NOBELIUM again or eCrime operation?

Telsy Threat Intelligence team identified a phishing campaign that seems to target multiple victims based in the United States, Great Britain, and Europe. The campaign appears to have been active since at least October 2021 and is now still ongoing.



Analyses consistently highlighted the same tactic – ISO disk image -> LNK link file -> DLL implant -, a tactic also described in two reports earlier this year by Volexity and Microsoft. Some changes can be attributed to the use of the Sliver framework in place of CobaltStrike, rather than the use of the Rust language as a loader of the Sliver implant.

While there is no way to say for sure who is behind this attack and that this infection chain is also used in eCrime campaigns, some attributes are consistent with previous tactics used by APT29 (aka the Dukes, Cozy Bear, Nobelium), which were made known following the release of the advisoryFurther TTPs associated with SVR cyber actors“, published by the UK and US governments.

The document reports the changes to their TTPs that the threat actor made in an attempt to avoid further detection and remediation efforts by network defenders. These changes included the deployment of the open-source tool Sliver.

Sliver is a legitimate tool developed by offensive security assessment firm Bishop Fox. It’s described as an adversary simulation and is designed to be an open source alternative to Cobalt Strike. Sliver supports asymmetrically encrypted C2 over DNS, HTTP, HTTPS, and Mutual TLS using per-binary X.509 certificates signed by a per-instance certificate authority and supports multiplayer mode for collaboration.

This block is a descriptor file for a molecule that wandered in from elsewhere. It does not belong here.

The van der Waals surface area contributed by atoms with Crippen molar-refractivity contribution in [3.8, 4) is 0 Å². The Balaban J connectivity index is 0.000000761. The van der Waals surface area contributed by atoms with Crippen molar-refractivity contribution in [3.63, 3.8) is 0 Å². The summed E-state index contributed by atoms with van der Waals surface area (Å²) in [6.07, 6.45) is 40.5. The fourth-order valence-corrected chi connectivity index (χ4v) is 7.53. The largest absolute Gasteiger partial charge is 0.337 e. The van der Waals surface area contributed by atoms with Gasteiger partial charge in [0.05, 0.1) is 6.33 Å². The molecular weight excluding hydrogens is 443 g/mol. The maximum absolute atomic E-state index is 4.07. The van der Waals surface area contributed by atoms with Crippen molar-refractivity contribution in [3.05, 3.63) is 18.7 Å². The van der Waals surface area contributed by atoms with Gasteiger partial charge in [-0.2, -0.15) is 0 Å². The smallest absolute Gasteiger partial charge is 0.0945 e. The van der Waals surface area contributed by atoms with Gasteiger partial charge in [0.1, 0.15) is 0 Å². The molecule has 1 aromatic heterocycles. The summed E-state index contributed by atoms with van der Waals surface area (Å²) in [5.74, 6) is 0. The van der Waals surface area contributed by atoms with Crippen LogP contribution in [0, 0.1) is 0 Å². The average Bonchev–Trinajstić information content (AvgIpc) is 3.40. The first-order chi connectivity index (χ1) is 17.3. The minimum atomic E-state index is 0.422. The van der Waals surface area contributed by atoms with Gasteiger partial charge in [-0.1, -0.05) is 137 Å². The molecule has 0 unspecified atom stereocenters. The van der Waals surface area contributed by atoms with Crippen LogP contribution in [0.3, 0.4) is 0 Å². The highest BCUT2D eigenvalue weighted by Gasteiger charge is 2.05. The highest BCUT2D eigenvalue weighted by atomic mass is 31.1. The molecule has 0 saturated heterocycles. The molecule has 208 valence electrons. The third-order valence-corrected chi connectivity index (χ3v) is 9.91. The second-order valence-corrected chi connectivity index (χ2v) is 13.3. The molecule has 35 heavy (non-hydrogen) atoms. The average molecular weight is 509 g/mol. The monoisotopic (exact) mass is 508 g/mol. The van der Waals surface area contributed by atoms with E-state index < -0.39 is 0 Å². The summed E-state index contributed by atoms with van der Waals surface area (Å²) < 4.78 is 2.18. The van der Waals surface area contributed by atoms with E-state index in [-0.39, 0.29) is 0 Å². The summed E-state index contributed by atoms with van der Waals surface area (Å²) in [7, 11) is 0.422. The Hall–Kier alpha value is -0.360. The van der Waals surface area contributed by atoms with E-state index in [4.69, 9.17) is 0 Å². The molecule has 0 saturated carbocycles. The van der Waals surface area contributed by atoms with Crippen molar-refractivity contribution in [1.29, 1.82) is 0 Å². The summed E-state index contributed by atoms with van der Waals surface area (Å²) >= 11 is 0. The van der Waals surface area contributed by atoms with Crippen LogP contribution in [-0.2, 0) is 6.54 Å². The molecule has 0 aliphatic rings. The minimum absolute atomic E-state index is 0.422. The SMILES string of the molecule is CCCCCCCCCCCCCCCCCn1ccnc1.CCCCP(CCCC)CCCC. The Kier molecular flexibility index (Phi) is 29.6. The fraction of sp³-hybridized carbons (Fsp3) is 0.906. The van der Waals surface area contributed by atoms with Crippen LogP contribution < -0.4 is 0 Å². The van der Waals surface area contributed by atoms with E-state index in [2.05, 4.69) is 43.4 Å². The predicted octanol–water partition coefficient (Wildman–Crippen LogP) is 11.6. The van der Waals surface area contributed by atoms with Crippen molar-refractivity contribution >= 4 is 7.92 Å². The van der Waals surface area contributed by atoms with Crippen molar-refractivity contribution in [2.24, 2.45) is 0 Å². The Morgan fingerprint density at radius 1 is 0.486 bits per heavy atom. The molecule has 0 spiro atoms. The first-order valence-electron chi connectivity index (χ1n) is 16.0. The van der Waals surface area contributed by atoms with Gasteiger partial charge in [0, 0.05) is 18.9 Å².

However, is not surprising, if many espionage actors do use publicly and commercially available frameworks for reasons such as plausible deniability.

This specific campaign spreads the ISO images being mounted much like an external or network drive. From here, a shortcut file (LNK) will execute an accompanying DLL, which would result in Sliver implant executing on the system.

Most likely, the ISOs are disseminated via a download link within a phishing e-mail. In addition, they have no contextual information about the target as is usually the case when a decoy document is displayed.


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This report was produced by Telsy’s “Cyber Threat Intelligence” team with the help of its CTI platform, which allows to analyze and stay updated on adversaries and threats that could impact customers’ business.